February 8, 2023
Research Highlight

STITCHES: A Comprehensive Solution to Emulating Climate Model Output

Building new climate outcome scenarios by stitching together pieces of existing ones

Photograph of clouds and a rainbow over a desert

A new emulator works by identifying windows (time-experiment combinations) in existing simulations that match the windows of a new scenario in terms of global temperature behavior.

(Image by Kirill Lazarev | Pexels.com)

The Science                                 

Climate models are a main source of future climate information, but they are extremely expensive and slow to run. Studies concerned with the effects of climate change on human and natural systems often need climate information for emissions trajectories not run by climate models. Previously, emulators have attempted to create climate information for these trajectories. However, they usually fall short of the information demands of increasingly sophisticated impact models. STITCHES, a new emulator, works by stitching together building blocks of actual climate model experiment outcomes to create new trajectories. By construction, STITCHES's output has the same complexity and richness of climate model output to meet the needs of impact modelers. 

The Impact

Producing “cheap,” comprehensive, and coherent future climate information allows researchers to study a wider range of socioeconomic futures and their consequences in a consistent modeling framework. It also allows feedbacks from climate impacts to the socioeconomic processes to be efficiently quantified and explored. That STITCHES can complement climate modeling may relieve pressure on the climate modeling community to run many different scenarios, potentially allowing experimental resources to focus on different aspects of future climate uncertainty.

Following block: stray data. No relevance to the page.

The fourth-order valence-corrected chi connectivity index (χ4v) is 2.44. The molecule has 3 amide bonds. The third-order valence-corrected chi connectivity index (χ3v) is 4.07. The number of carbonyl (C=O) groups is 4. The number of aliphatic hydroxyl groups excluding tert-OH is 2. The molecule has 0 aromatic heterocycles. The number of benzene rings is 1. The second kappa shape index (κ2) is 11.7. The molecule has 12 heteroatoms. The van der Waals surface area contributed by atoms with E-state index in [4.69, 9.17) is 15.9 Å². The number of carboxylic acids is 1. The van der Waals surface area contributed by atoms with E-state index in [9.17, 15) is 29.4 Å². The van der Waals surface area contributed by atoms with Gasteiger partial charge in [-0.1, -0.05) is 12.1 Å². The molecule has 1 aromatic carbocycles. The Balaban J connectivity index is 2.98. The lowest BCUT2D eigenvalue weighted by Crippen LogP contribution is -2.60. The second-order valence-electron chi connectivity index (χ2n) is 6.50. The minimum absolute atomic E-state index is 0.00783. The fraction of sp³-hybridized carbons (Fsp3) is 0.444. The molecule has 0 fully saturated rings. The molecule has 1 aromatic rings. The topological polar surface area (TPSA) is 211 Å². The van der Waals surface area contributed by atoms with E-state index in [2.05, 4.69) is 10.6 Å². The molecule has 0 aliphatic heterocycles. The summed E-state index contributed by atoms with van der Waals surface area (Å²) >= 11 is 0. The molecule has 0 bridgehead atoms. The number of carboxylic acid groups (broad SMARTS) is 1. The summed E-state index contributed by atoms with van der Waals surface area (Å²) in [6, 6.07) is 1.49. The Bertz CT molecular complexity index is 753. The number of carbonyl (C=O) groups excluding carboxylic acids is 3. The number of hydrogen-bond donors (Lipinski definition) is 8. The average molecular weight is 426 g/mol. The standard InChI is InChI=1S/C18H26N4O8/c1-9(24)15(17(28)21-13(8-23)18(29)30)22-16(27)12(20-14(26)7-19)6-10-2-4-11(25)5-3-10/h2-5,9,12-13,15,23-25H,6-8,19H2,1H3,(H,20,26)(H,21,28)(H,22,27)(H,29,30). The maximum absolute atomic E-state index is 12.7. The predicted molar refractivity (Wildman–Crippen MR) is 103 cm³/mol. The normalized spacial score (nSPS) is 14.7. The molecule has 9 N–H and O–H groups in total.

STITCHES relies on the fact that many climate variables behave in sync with warming and cooling global temperatures (GSAT). Therefore, STITCHES first focuses on matching subsequent segments of a GSAT time series from a new scenario (which can be produced by simple, computationally cheap climate models) to segments of GSAT trajectories from existing experiments of complex and computationally expensive climate models. After identifying the building blocks (i.e., experiment-time-window combinations) and sequences that make up the target trajectory, the emulator can stitch together many types of climate model output from the same experiment-time-window combinations from the complex climate models.

PNNL Contact

Marshall Wise, Pacific Northwest National Laboratory, marshall.wise@pnnl.gov


This research was supported by the Department of Energy, Office of Science, as part of the Global Change Intersectoral Modeling System scientific focus area funded by the MultiSector Dynamics program, Earth and Environmental System Modeling Program. CT was also supported by the Regional and Global Modeling and Analysis program, which is also part of the Department of Energy, Office of Science, Earth and Environmental System Modeling Program under the CASCADE scientific focus area.

Published: February 8, 2023

Tebaldi, C., Snyder, A., and Dorheim, K. 2022. “STITCHES: creating new scenarios of climate model output by stitching together pieces of existing simulations,” Earth Syst. Dynam., 13, 1557–1609. [DOI: 10.5194/esd-13-1557-2022]